This is Cle Elum Lake. It was once the nursery for juvenile salmon that hatched in the mountains you can see in the farthest distance in this photograph. The Colvilles and the Yakama are working hard to bring salmon back, using Nk’mp salmon from the Canadian Okanagan and a towable water tower to bridge the level of the Yakima River and the gap of reservoir sand between it and the lake. That’s how much they want to have a conversation with those fish.
Let this story be a lesson for all people, of whatever intention, who treat water as a material substance and not the life energy of an ecosystem. Water is social. As soon as it is treated as a resource, it becomes industrial. The next step is the final insult to indigenous people: the transference of human dignity, work, to machines, followed by a proposed translation of human culture and identity into artificial intelligence, or, if you wish, into bondage. This lake is proof. You can argue about this one for years, but it’s really very simple. This is the river, just north of the wapato gathering grounds around Thorpe, Washington, where 5,000 people gathered every summer, before following the fish upriver to Cel Elum Lake.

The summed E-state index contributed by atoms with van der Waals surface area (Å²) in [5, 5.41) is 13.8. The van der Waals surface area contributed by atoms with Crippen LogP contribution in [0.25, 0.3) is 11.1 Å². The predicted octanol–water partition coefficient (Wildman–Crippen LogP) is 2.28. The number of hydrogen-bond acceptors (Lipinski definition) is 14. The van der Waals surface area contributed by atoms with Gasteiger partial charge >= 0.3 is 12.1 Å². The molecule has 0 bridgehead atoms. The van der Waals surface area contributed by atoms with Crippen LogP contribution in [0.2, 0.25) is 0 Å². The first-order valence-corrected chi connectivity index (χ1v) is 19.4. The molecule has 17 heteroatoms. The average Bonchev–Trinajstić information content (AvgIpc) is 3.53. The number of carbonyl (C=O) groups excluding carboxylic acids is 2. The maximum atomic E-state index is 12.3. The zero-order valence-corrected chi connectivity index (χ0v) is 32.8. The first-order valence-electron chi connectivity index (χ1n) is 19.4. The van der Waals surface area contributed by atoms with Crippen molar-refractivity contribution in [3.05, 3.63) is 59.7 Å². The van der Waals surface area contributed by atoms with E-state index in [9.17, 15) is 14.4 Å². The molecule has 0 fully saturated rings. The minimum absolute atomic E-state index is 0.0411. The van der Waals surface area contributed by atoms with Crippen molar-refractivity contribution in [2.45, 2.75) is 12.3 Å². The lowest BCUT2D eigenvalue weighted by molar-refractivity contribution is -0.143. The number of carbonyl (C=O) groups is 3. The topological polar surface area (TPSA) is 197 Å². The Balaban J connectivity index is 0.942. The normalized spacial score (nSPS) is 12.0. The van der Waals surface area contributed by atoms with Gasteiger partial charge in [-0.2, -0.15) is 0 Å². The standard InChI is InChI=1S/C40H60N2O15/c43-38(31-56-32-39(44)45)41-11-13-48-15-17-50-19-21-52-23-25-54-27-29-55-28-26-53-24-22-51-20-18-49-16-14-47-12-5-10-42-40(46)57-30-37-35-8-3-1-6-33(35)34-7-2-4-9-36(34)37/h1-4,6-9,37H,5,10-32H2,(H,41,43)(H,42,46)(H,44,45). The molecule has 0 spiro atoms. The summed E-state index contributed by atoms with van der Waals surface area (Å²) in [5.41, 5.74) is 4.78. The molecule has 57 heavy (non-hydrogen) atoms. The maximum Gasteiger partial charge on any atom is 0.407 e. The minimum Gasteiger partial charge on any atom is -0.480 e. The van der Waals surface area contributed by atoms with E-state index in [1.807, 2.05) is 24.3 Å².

It’s now fenced off with No Trespassing signs. The violence was done years ago, with the transference of living land, as part of a community, into elements of earth, wood and water. Make no mistake: the contemporary fashion to consider the earth as social, in a populist sense, with uses to be determined by people who live in industrialized environments, in fact the very idea of use, as well as the contemporary fashion to consider artificial intelligence technology as a boon, is a profound violence against indigenous people.
Indigenous: of the earth.
Here’s the next big salmon fishery to the north, on the Washaptum.
Go there, for God’s sake, because you are indigenous, too. This violence is not something that happened long ago. It is happening today, in the most powerful corporations and most prestigious universities of the world, and among artists and writers, whose technologies are often based on elemental uses of the earth as well. Don’t look away from this one. This is the one that matters. This is the one in which we are all guilty and can all be redeemed. Here’s a pair of those Nk’mp salmon to show you the way.
The way is simple. When the Nimíipuu started to bring salmon back to the Kooskooskie River …
… below the ancient story of Coyote’s Fishnet …
… a story as old as the ice age, at least, they resolved to do so for the salmon, not for any use to which the salmon could be used. It’s that simple. If we want there to be an earth, we have to make one, and not for us. If you’re going to make art, make it for the point where earth and water meet and become each other.
Anything else is not of this earth. “Don’t state what it is you want,” friends advise me. “No one ever achieved anything by going towards it directly.” Well, maybe so, but someone has to say this stuff. If not me, then you. Or us.